“That’s what’s cool about this project,” Collins said. “It’s interesting for any level of learner or nature enthusiast. You don’t have to be a scientist, but we’re using it for really cool things.” 

Conditions of temperature and humidity impact what general shapes or trends of snow crystals we see. Very moist warm storms that come off the ocean will tend to drop different shapes than colder, drier storms, for example.

MAPPED OUT: This heat map depicts the areas from where DRI scientists have received the most snowflake photo submissions. They would like to see that area expand and include more samples from backcountry areas. Image courtesy Desert Research Institute

“In the cloud, the ingredients needed to form snow are water — so, molecules, droplets, or vapor — and a seed, or what scientists call an ice nucleus,” Collins said. “And that could be soot pollen, volcanic ash, a whole range of tiny little things that water gloms onto.”

Low-humidity crystals are much more simple and basic, she explained. They are more hexagonal in shape. A wetter storm, however, whether it be a cold wet storm or a warm wet storm, tends to result in more complex crystals.

“Most people, when they think of snow crystals, they think of stellar dendrites — the six-sided branching crystals. [There are] so many more varieties,” Collins said. “Don’t just send us the classic six-arm snowflake, we want to see everything. The key thing is that [the photograph] is in focus.”

And citizen scientists aren’t limited to using the DRI-offered macro lens. Novice and professional photographers alike are invited to submit snowflake images shot through their own macro lenses. In place of the snow crystal capture card, participants can use any dark-colored background, with the most important factor again being that the flakes are freshly fallen. Ideally, if a citizen scientist was going to be outside in a storm for say three hours, the researchers would love for that person to submit a photo every half hour, as storms can change throughout their duration.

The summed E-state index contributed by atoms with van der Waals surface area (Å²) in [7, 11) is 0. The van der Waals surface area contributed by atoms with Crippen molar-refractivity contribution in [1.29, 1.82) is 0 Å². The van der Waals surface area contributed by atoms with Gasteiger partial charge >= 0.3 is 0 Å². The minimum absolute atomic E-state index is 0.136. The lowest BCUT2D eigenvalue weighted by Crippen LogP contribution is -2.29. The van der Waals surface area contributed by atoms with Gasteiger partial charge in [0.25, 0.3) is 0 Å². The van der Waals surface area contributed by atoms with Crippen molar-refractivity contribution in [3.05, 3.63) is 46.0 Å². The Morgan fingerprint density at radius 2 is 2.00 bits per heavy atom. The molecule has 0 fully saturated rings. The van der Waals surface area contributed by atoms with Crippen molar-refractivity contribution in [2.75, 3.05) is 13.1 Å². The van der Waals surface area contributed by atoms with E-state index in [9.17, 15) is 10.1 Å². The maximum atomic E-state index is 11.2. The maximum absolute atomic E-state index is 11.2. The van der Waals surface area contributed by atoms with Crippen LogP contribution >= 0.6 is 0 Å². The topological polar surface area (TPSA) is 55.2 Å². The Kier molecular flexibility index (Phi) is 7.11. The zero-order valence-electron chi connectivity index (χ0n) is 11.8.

Collins is currently working with two other researchers to launch a separate citizen science program. Tahoe Rain or Snow, another app-driven project, will help determine the exact location of the rain/snow line. 

“Tell us if it’s raining, snowing, or if it’s mixed, if it’s in between,” she said, explaining that NASA has a hard time modeling how much water is falling from the sky at the freezing point. “If you’re driving [to Tahoe] from Auburn and it’s raining and changes to snow, we want to know where that happens.”

In the meantime, the new Tahoe Citizen Science app is available for download on the Apple App Store, on Google Play, and can be found at

Main Image Caption: EXTREME CLOSE-UP: The macro lens contained in the Stories in the Snow kit is easy to use and attaches right to your mobile device. It magnifies snowflakes to five times their original size. Photo courtesy Desert Research Institute


  • Juliana Demarest

    Juliana Demarest is a Jersey girl with ink in her blood. She fell in love with print journalism at a young age in the '80s when her Uncle Tony would take her to "work" at his weekly paper. In 1997, she co-founded a weekly newspaper in North Jersey. One day, she went to photograph a local farmer for a news story. She ended up marrying him and leaving journalism to become a farmer's wife. In 2010, they packed up their two children and headed to Truckee in pursuit of the outdoor life. She didn't realize just how much she missed journalism until she joined Moonshine in 2018 after taking time off to be mom. Connect with Juliana